13 Elul 5783
Rabbi Allison Conyer
Etz Chayim Progressive Synagogue, Bentleigh, VIC; Chair of ARC
How many of us have spilled wine, grape juice, or red pasta sauce on our white table cloth? It’s incredibly frustrating. Some of us might pour salt or soda water on the stain to absorb the culprit. Some might apply a stain stick or put bleach along with the detergent. Some of us might go further and offer a hope or a prayer that the stain will come out.
What do all of these steps have in common?
Awareness, followed by intention, then action.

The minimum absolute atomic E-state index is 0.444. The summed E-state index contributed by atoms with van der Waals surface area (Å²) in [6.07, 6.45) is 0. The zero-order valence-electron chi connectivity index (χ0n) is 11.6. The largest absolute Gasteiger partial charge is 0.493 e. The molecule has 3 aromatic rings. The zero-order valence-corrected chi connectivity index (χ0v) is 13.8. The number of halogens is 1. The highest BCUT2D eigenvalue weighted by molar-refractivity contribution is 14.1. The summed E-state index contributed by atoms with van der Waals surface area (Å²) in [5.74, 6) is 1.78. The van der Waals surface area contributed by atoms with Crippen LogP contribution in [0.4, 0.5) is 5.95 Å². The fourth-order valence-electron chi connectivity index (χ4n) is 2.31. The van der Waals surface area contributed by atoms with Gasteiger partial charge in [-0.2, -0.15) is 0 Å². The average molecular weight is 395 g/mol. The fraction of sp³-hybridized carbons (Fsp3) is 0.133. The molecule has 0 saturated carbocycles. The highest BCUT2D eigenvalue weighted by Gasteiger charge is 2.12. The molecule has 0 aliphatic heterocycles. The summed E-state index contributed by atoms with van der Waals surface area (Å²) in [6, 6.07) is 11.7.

The process of teshuvah commences with awareness. We must first see the stain. We must become aware of our wrongdoings, both intentional and unintentional. We cannot fix that which we do not see. Then, we must care about it, and actually want to fix it. We could choose to see the stain, but not feel compelled to remove it. If we are bothered, then we have the intention to remove or repair that which we have done wrong. And finally, after becoming aware and having the intention to clean our stain, we must follow through and complete the action that removes (or helps to fade) the stain.
The month of Elul reminds us to clean our dirty laundry.See more Elul Reflections